Q. It still seems to me that you've been somewhat arbitrary in excluding platform-specific malware from your study.

A. In the original news alert, the following paragraph deals with malware affliction specifically:

Malware proliferation

The recent global malware epidemics have primarily targeted the Windows computing environment and have not caused any significant economic damage to environments running Open Source including Linux, BSD and Mac OS X. When taking the economic damage from malware into account over the last twelve months, including the impact of MyDoom, NetSky, SoBig, Klez and Sasser, Windows has become the most breached computing environment in the world accounting for most of the productivity losses associated with malware - virus, worm and trojan - proliferation. This is directly the result of very insignificant quantities of highly damaging mass-spreading malware being written for other computing environments like Linux, BSD and Mac OS X.

Had the mi2g Intelligence Unit mixed malware attacks and manual hacker attacks together in a cumulative count, there would be very strange comparatives as we would be comparing apples and pears in terms of orders of magnitude of 1:100 in some cases, 1:1,000 in other cases and 1:10,000 in extreme cases. For every 1 manual hacker attack, where the target is 100% decapitated there would be 100, 1,000 or 10,000 malware attacked targets - behaving anomalously - with mostly 1% to 2% decapitation in terms of business critical services.

This is the dilemma in bringing everything together as you suggest, which is why we had stated the paragraph above to create the clear separation in favour of Linux and BSD.

On the other hand, if you still prefer a rough rule-of-thumb approach with malware and manual hacker attacks conjoined like apples and pears in one basket, the safest operating system environment would still be BSD + Apple Mac OS X. Next would be Linux and then it would be MS Windows.

Q. Regarding your quote that "Many flavors of Linux out-of-the-box have several critical ports left open." Do you have examples of these systems with critical ports left open?

A. The most popular Linux distributions like RedHat and Mandrake can rely on external programs, such as BastilleLinux, to achieve better security and this is not a well known fact to the average user. Since many Linux vendors have begun launching out-of-the-box workstations and network server installations, those vendors have not introduced the concept of the security level as most of them are concerned that it will affect their user numbers and rapid adoption. This results in many insecure file permissions and unnecessary ports being left open in default installation mode.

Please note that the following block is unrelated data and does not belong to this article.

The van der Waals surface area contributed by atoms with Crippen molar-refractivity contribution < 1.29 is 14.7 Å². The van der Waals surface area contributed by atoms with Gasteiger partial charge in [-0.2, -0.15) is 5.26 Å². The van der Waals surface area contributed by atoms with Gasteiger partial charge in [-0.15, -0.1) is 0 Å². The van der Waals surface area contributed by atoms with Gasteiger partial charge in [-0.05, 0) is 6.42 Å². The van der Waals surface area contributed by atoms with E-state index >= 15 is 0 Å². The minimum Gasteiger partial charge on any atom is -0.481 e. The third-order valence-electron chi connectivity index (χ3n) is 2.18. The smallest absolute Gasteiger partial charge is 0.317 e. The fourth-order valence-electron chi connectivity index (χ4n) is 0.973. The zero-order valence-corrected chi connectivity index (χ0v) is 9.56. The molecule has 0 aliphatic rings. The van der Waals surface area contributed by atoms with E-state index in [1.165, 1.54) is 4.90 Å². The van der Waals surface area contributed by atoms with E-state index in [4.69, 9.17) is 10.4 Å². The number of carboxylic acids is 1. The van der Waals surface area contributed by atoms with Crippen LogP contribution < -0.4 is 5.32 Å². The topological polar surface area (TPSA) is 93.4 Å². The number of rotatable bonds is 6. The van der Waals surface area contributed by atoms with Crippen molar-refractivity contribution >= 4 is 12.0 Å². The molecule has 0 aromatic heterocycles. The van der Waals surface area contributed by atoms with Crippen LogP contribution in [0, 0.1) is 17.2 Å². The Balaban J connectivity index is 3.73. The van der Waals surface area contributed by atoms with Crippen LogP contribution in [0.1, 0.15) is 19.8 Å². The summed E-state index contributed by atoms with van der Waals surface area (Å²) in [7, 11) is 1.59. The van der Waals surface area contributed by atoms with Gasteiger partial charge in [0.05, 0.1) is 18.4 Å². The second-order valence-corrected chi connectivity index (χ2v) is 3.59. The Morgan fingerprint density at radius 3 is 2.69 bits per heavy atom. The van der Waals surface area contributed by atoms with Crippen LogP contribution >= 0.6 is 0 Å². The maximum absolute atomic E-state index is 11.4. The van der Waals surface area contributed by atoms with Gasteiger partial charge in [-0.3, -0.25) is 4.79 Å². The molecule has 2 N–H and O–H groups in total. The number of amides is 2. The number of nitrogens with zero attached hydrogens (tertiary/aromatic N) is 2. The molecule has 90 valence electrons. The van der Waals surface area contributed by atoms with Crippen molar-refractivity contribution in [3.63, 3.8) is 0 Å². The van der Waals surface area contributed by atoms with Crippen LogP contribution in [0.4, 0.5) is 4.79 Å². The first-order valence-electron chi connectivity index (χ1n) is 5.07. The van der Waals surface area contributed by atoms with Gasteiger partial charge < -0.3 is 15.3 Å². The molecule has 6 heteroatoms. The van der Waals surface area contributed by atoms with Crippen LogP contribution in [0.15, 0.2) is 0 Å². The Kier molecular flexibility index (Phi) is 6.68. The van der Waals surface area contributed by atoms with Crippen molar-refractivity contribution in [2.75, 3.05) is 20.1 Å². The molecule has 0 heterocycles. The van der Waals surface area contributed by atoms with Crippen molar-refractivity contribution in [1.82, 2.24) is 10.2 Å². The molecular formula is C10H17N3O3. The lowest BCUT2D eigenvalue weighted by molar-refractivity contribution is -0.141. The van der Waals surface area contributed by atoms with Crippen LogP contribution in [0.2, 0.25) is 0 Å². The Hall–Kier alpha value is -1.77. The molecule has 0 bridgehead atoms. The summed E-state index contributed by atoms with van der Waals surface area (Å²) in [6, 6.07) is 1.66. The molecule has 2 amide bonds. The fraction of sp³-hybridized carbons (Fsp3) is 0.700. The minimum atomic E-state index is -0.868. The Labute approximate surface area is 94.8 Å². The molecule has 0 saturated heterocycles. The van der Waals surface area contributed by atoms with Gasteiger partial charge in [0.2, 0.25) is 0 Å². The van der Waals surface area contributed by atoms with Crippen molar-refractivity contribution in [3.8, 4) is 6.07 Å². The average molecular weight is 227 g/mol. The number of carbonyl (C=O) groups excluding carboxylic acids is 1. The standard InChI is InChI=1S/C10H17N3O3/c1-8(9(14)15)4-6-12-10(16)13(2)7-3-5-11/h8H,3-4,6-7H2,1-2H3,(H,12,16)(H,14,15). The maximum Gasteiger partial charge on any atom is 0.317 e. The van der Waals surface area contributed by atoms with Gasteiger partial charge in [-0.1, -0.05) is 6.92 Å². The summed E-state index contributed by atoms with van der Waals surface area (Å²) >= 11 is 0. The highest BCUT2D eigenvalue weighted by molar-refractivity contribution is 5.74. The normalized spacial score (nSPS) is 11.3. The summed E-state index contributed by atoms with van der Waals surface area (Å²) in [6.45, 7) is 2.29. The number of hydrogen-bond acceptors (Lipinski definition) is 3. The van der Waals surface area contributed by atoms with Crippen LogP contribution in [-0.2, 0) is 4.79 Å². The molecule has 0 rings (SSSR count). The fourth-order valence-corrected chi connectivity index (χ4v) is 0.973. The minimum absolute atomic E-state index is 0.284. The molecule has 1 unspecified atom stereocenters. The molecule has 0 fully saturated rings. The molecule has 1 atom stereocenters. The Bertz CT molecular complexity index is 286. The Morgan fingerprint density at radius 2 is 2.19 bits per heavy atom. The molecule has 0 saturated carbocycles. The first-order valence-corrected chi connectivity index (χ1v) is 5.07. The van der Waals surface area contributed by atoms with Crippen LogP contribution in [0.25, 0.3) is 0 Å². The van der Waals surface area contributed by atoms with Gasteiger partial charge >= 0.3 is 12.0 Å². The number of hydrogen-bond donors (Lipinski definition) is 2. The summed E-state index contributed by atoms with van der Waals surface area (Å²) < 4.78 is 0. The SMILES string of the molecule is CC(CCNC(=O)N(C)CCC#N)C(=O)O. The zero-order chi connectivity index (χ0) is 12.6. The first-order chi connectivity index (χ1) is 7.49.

Some distributions have gone even further to attract users from Windows environment. For example, Linux Mandrake has included one option to allow users to boot their Linux systems directly into their desktop without authentication, and it mimics the behaviour of Windows when its user login option is disabled.

Some distributions have completely abandoned the design principles of Linux as a multi-user operating system and use root privilege for users' daily system operation by default and it is a very major security risk to run a computing environment in administrator mode all the time.

Q. If Linux has so many security problems, why is mi2g running it?

A. We have a commitment to Open Source at mi2g and run many flavours of Linux, three flavours of BSD as well as Apache, MySQL and PHP to fulfil our design, engineering, intelligence gathering and dissemination requirements. We find Open Source is flexible, cost effective and extremely reliable beyond the initial steep learning curve which proved to be expensive in terms of time and money and lasted two years.

Q. What else do you want to say? What should we ask you?

A. We would like to say more about the role of administration in determining the safety and security of different computing environments. Some clear points are made in this news alert, see hyperlink below (Note paragraphs 2 and 3 in particular and the whole article is worth reading as a background): http://www.mi2g.net/cgi/mi2g/press/020304_2.php

Other comments given by DK Matai directly to the original article (in blue Italics) in Linux Pipeline:

"The report really did everyone a disservice by not pointing out that viruses are the main problem," Perens said.

When did we not point out the issue of viruses, which we group under malware? We counted them separately and quote directly from the "Deep Study" news alert:

The last twelve months have witnessed the deadliest annual period in terms of malware - virus, worm and trojan - proliferation targeting Windows based machines in which over 200 countries and tens of millions of computers worldwide have been infected month-in month-out. ...Global proliferation data from over 459 malware species since the start of 2004 has also been analysed.

"When someone studies a restricted subset of the problem and by looking at that restricted subset makes the conclusion come out the opposite of what it would otherwise be, we have to question the motivation behind the study."

Malware attacks are not very adaptive or intelligent on-the-fly. They are always the same and work best within clone environments - same OS and application suites. We wanted to look at the morphing threat where more sophisticated problems may arise as a direct result of complex attacks, which are for the moment manual and heading towards being automated.

Perens also noted that with the rise of Linux, the growing number of negative reports and comments about the open-source operating system shouldn't come as a surprise. "When you're on top, you're going to get hit more," Perens said.

We have been extremely positive about Linux in the malware department. Who is really on top in market share terms? Linux or Windows?

Rob Enderle, principal analyst with the Enderle Group, also saw many problems with the mi2g study. The firm's methodologies have been questioned before on other studies.